Thailand in need of a strong civics education programme, says educator
February 10, 2014 00:00 By Chularat Saengpassa The Natio
'Lessons in civics needed to help democracy work'
Murray Print PhD is an adviser to Thai Civic Education. Back in Australia, he is a professor and chair of the Faculty of Education & Social Work at the highly ranked University of Sydney, with rock-solid experience in developing the Australian Civics and Citizenship Curriculum (CCC).
In Thailand, he has emphasised the need for a strong civics education programme, which he says is vital for the country’s democratic future. In his view, developing a good CCC or a well-designed civics-education programme would be major investment in Thai democracy and future social stability.
Below is an interview he gave to The Nation:
How long did it take Australia to develop a civic-education master plan, Which organisations were involved?
This has been a three-year process for the Civics and Citizenship Curriculum [CCC] within the context of the recently developed Australian Curriculum [AC]. The AC is new as we’re a Federation and the states have control over education. The lead in developing the Australian Curriculum has been ACARA [the Australian Curriculum Assessment and Reporting Authority] that was created for this task.
I led the CCC team and in developing the CCC we included people with expertise in the subject. During the three years many organisations were involved through submissions, trial and negotiation.
Did the master plan undergo research stages and public hearings before its implementation?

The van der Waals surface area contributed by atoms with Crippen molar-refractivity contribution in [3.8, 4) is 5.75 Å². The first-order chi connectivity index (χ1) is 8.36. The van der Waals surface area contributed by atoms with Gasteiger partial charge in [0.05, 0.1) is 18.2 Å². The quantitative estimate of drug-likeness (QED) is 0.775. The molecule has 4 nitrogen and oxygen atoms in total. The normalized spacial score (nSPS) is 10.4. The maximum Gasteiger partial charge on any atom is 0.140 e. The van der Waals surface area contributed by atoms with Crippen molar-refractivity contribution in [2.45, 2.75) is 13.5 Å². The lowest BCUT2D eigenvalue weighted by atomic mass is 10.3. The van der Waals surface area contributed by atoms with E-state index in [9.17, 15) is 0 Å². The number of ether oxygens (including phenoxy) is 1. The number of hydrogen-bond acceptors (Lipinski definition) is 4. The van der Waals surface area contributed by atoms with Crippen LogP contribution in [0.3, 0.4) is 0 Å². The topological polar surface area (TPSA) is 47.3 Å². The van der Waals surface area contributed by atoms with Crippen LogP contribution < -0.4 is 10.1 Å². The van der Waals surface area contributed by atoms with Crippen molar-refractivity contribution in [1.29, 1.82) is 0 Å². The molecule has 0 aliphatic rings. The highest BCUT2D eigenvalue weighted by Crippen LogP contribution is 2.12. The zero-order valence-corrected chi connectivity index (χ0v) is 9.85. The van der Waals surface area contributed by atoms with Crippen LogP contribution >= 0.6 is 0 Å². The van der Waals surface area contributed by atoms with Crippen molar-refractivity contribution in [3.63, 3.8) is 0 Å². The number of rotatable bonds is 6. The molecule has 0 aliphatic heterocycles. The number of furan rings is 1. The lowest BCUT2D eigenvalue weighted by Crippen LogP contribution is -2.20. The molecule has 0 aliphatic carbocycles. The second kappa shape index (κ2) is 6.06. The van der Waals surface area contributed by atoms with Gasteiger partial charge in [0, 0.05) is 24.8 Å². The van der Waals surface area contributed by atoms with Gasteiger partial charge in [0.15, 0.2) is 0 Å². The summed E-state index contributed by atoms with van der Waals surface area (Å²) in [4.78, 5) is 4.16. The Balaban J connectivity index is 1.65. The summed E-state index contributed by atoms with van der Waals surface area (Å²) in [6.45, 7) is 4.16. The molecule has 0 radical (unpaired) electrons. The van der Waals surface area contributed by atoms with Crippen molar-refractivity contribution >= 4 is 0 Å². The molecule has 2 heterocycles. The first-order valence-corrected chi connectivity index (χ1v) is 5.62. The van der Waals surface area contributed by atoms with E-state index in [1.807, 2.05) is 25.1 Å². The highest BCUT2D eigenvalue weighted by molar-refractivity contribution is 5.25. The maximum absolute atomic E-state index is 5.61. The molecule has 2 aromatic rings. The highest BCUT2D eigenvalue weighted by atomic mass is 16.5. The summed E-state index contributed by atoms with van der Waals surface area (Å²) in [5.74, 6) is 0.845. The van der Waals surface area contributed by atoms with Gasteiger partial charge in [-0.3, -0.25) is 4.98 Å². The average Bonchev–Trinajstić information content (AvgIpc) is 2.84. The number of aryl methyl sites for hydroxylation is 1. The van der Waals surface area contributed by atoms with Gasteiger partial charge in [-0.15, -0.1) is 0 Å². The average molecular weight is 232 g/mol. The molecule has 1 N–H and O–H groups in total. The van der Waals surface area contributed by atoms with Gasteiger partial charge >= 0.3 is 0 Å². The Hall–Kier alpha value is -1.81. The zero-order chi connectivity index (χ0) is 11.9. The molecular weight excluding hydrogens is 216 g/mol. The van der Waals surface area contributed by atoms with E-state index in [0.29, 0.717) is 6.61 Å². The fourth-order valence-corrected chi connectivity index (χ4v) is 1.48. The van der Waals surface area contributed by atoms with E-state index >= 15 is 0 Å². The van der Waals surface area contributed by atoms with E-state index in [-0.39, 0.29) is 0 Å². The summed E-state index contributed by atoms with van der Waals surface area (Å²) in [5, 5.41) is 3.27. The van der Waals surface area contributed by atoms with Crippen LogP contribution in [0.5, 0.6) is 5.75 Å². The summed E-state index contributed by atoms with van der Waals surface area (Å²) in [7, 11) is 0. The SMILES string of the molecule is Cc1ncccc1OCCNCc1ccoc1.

Yes, the CCC was built on a research base through the preparation of an initial discussion paper and then a major ‘shape’ paper. My team also provided research input. Several public hearings were conducted to gain reactions to the discussion and shape papers, as well as the final CCC document. Many hundreds of people and organisations have provided feedback over the past three years.
When was the master plan first launched? Was there an experimental phase? and What was the response?
As part of the AC the CCC was launched in 2011 with my appointment to lead the team to develop the CCC. My first task was to prepare an initial position paper about what the CCC might try to achieve based on research. During the development process there were many trials with teachers and students on the CCC. The response from teachers was extremely positive: the CCC is valuable, manageable, useful, and able to be learned by students across the school years from 3-10.
How many revisions took place after that? The initial discussion paper was reviewed and revised and reworked into a major ‘shape’ paper that went out for public discussion.
Based on the positive responses from the public [parents, teachers, academics, NGOs, etc] some minor revisions were made in late 2012 and the paper was accepted by all Australian governments. All of 2013 was spent writing the CCC document based on the accepted shape paper.
How is civic education integrated into curricula? Which courses have integrated civic education into their content?
The CCC is based upon an identifiable, separate subject to be taught in schools. It is part of the core, compulsory AC within the years 3-10 [about 8 to 16-year-old students]. It was decided not to introduce the CCC to very young children and the final two years of schooling [17-18] have not been decided yet for the CCC. I believe we will prepare some CCC subjects for students in years 11 and 12 in the near future.